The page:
Physical Therapy for Women’s Health and Pelvic Floor Dysfunction: How to Solve Incontinence, Pelvic Pain, and Complications from Pregnancy

March is Women’s History Month, so we’re dedicating this blog post to addressing women’s health issues. Do you experience pain during sexual intercourse? Do you experience leakage of urine when jumping or sneezing? Do you have weakness or a separation in your abdominal muscles, known as diastasis recti?

Although these issues are common, they are not normal and can be addressed by a pelvic floor physical therapist!

What is the Pelvic Floor

diagram of pelvic floor muscles

Picture your pelvic floor muscles as a hammock that stretches from your pubic bone to your tailbone and support your organs and assist in bodily functions including bowel and bladder control and sexual intercourse. The muscles are the bottom part of what’s referred as the “core.” But when people talk about core workouts, they often neglect the pelvic floor muscles.

Pelvic Floor Dysfunction

Pelvic floor dysfunction can occur when the muscles are either too tight or too weak. This can occur due to normal aging, especially during menopause. Pelvic floor dysfunction and also arise due to pregnancy, childbirth, surgery, or trauma.

Common Pelvic Floor Dysfunctions Include:

  • Constipation
  • Pain During Sex
  • Diastasis Recti
  • Pelvic Organ Prolapse: due to lack of support from the pelvic floor muscles, pelvic organs can bulge into the vagina
  • Anal Incontinence: struggling to control when you pass gas
  • Fecal Incontinence: struggling to control bowel movements
  • Urinary Incontinence
    • Stress Incontinence: peeing while laughing, coughing or sneezing.
    • Urge Incontinence: feeling the frequent urge to urinate.

How Physical Therapy Can Help

Pelvic Floor Physical therapy for pregnant woman

A pelvic floor physical therapist can address these pelvic floor conditions and help to prevent them from happening. The first step is a thorough assessment. The physical therapist will gather information from you including your medical history, your symptoms, and will perform a detailed examination. Based upon the clinical findings, the physical therapist will develop a plan of care to address the source of the symptoms and create a customized plan focused on strengthening weak pelvic floor muscles and decreasing tension in tight muscles.

Common Physical Therapy Treatments for Pelvic Floor

 You’ve probably heard of a kegel or a pelvic floor muscle contraction. The kegel can be an appropriate exercise for strengthening the pelvic floor muscles, however it is important to understand that kegels are not always the answer to pelvic floor dysfunction. A pelvic floor physical therapist can help you determine if the pelvic floor muscles are weak and need strengthening, or if they are tight and need to be down-regulated.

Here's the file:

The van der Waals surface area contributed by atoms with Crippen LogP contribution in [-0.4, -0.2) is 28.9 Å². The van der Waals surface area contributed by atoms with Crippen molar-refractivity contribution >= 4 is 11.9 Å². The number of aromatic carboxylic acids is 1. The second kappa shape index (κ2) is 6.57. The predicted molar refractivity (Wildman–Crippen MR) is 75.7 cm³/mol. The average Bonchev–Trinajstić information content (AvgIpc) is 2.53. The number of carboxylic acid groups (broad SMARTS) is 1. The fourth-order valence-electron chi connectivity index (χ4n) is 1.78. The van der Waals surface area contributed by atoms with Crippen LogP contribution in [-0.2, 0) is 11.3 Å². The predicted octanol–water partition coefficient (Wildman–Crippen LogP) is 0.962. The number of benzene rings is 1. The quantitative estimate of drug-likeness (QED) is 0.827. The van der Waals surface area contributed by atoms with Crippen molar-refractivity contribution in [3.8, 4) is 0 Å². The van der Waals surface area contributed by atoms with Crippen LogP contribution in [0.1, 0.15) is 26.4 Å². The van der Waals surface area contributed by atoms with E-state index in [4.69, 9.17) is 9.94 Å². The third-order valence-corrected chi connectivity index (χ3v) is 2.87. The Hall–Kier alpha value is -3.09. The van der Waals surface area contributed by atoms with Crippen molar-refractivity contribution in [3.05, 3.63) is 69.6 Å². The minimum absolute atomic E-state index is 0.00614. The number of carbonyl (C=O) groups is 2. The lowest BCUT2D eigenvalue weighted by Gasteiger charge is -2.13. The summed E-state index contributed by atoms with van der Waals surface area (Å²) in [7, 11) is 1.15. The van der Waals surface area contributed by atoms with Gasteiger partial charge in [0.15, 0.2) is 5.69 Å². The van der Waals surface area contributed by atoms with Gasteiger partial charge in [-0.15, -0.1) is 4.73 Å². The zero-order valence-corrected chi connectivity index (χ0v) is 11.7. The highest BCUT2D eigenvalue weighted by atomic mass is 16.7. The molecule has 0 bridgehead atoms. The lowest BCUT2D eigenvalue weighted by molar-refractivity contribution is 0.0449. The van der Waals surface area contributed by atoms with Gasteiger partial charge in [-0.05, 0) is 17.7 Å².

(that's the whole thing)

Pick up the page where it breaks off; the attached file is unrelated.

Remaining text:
When kegel exercises are appropriate, it is important to understand how to perform the kegel correctly and get the most benefit out of it.

A pelvic floor PT may also use biofeedback to help you train or relax the muscles. Biofeedback uses painless sensors on the skin or intravaginally to create a mind-body connection with the exercise. As you perform pelvic floor muscle exercises for strengthening or relaxation, you will be able to see physiological changes in your body displayed on a screen, which your PT will explain to you. They’ll help you make subtle changes to improve how your body is functioning.

Pelvic floor physical therapy can include internal and external treatments, depending on the physical therapist’s education and training as well as the patient’s comfort level.

Physical Therapy for Pre- and Post-Partum Patients

pregnant woman feeling pain in bedroom

Pregnancy is life changing in many ways, including changes within your body. As your body adjusts to the changes during and after pregnancy, a pelvic health physical therapist can help diagnose and treat a variety of pelvic floor dysfunctions.

Beyond the pelvic floor, pregnancy can cause pain and discomfort throughout the body including the low back, sacroiliac joint, and hips.

Pregnancy can also cause musculoskeletal issues such as nerve compression, carpal tunnel syndrome, tendinitis, pelvic joint pain, and spinal problems. Physical therapy can help ease these discomforts and help you prepare for or recover from childbirth.

Diastasis recti is a common condition that occurs in pregnant women when the rectus abdominis muscles are pulled apart, damaging the connective tissue that holds them together. Signs you might have diastasis recti are persistent core weakness, low back pain, and a “pouch” that just won’t go away with diet and exercise.

Physical therapy can help prevent diastasis recti with therapeutic exercise and by teaching proper core engagement during pregnancy. The good news is that even if you do have diastasis recti, this condition responds well to treatment focused on strengthening the deep core muscles and avoiding exercises that focus on the rectus abdominis.

The Bottom Line…

The ultimate goal of physical therapy is to improve the quality of your life. Pelvic floor therapists understand how frustrating pelvic floor dysfunction can be. A lot of women do not seek treatment due to the assumption that these issues are common and just part of being a woman.

Imagine how it would feel to no longer have pelvic pain or experience incontinence during your daily activities. Physical therapy can help you achieve that. We want to get your muscles performing properly so they can do their job, and you can get back to living your life.

If you’re suffering from any pelvic floor dysfunction or are pre/post-partum, give one of our pelvic floor physical therapists a call. And remember, you can head straight to PT without a referral in most cases. 

For more information and a list of clinics that offer pelvic floor physical therapy, click here.